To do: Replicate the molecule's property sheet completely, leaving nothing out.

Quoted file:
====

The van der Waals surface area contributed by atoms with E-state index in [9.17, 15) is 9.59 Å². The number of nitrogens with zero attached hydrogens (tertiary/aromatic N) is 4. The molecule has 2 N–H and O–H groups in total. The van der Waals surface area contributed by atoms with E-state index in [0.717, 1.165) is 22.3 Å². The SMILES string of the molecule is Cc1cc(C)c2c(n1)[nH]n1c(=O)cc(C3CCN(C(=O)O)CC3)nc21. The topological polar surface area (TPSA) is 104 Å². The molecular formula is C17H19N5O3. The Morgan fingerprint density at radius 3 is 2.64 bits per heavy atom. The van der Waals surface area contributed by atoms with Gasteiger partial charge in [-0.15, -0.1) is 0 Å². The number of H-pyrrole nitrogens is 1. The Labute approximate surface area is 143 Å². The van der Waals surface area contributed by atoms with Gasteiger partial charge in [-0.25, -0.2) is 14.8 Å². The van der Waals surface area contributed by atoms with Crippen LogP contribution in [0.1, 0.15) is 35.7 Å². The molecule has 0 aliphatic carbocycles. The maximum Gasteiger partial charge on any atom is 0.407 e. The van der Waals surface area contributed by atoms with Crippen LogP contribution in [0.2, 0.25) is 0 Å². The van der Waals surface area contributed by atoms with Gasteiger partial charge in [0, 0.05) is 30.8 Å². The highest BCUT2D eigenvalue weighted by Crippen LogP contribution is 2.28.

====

The van der Waals surface area contributed by atoms with E-state index in [9.17, 15) is 9.59 Å². The number of nitrogens with zero attached hydrogens (tertiary/aromatic N) is 4. The molecule has 2 N–H and O–H groups in total. The van der Waals surface area contributed by atoms with E-state index in [0.717, 1.165) is 22.3 Å². The SMILES string of the molecule is Cc1cc(C)c2c(n1)[nH]n1c(=O)cc(C3CCN(C(=O)O)CC3)nc21. The topological polar surface area (TPSA) is 104 Å². The molecular formula is C17H19N5O3. The Morgan fingerprint density at radius 3 is 2.64 bits per heavy atom. The van der Waals surface area contributed by atoms with Gasteiger partial charge in [-0.15, -0.1) is 0 Å². The number of H-pyrrole nitrogens is 1. The Labute approximate surface area is 143 Å². The van der Waals surface area contributed by atoms with Gasteiger partial charge in [-0.25, -0.2) is 14.8 Å². The van der Waals surface area contributed by atoms with Crippen LogP contribution in [0.1, 0.15) is 35.7 Å². The molecule has 0 aliphatic carbocycles. The maximum Gasteiger partial charge on any atom is 0.407 e. The van der Waals surface area contributed by atoms with Crippen LogP contribution in [0.2, 0.25) is 0 Å². The van der Waals surface area contributed by atoms with Gasteiger partial charge in [0, 0.05) is 30.8 Å². The highest BCUT2D eigenvalue weighted by Crippen LogP contribution is 2.28.